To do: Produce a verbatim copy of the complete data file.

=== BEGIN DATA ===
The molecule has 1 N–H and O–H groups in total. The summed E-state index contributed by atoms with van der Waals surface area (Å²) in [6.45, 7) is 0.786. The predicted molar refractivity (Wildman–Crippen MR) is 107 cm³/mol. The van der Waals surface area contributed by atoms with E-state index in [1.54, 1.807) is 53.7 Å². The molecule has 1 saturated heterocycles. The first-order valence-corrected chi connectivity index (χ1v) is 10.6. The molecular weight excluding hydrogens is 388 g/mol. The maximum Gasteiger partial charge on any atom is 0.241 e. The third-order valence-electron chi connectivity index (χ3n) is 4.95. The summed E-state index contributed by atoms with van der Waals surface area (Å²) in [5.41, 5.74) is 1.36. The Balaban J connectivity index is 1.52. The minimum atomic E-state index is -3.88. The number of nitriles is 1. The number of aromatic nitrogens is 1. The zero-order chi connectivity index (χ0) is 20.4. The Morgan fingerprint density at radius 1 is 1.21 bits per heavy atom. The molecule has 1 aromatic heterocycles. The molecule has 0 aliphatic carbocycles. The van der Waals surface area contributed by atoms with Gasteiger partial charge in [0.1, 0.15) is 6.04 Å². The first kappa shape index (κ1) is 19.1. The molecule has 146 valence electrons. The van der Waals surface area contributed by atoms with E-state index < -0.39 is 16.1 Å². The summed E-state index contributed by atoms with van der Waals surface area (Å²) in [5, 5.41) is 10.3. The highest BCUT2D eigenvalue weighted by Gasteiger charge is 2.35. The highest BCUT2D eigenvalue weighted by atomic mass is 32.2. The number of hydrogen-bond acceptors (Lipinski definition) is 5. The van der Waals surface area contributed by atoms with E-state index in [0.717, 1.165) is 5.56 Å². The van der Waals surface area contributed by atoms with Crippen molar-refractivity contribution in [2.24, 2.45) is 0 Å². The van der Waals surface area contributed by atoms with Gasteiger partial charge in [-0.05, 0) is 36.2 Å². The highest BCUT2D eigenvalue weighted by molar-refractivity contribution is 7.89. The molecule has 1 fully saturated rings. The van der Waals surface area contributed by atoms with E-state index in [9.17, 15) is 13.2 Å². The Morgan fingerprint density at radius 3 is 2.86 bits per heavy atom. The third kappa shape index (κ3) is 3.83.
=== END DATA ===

The molecule has 1 N–H and O–H groups in total. The summed E-state index contributed by atoms with van der Waals surface area (Å²) in [6.45, 7) is 0.786. The predicted molar refractivity (Wildman–Crippen MR) is 107 cm³/mol. The van der Waals surface area contributed by atoms with E-state index in [1.54, 1.807) is 53.7 Å². The molecule has 1 saturated heterocycles. The first-order valence-corrected chi connectivity index (χ1v) is 10.6. The molecular weight excluding hydrogens is 388 g/mol. The maximum Gasteiger partial charge on any atom is 0.241 e. The third-order valence-electron chi connectivity index (χ3n) is 4.95. The summed E-state index contributed by atoms with van der Waals surface area (Å²) in [5.41, 5.74) is 1.36. The Balaban J connectivity index is 1.52. The minimum atomic E-state index is -3.88. The number of nitriles is 1. The number of aromatic nitrogens is 1. The zero-order chi connectivity index (χ0) is 20.4. The Morgan fingerprint density at radius 1 is 1.21 bits per heavy atom. The molecule has 1 aromatic heterocycles. The molecule has 0 aliphatic carbocycles. The van der Waals surface area contributed by atoms with Gasteiger partial charge in [0.1, 0.15) is 6.04 Å². The first kappa shape index (κ1) is 19.1. The molecule has 146 valence electrons. The van der Waals surface area contributed by atoms with E-state index < -0.39 is 16.1 Å². The summed E-state index contributed by atoms with van der Waals surface area (Å²) in [5, 5.41) is 10.3. The highest BCUT2D eigenvalue weighted by Gasteiger charge is 2.35. The highest BCUT2D eigenvalue weighted by atomic mass is 32.2. The number of hydrogen-bond acceptors (Lipinski definition) is 5. The van der Waals surface area contributed by atoms with E-state index in [0.717, 1.165) is 5.56 Å². The van der Waals surface area contributed by atoms with Crippen molar-refractivity contribution in [2.24, 2.45) is 0 Å². The van der Waals surface area contributed by atoms with Gasteiger partial charge in [-0.05, 0) is 36.2 Å². The highest BCUT2D eigenvalue weighted by molar-refractivity contribution is 7.89. The molecule has 1 fully saturated rings. The van der Waals surface area contributed by atoms with E-state index in [9.17, 15) is 13.2 Å². The Morgan fingerprint density at radius 3 is 2.86 bits per heavy atom. The third kappa shape index (κ3) is 3.83.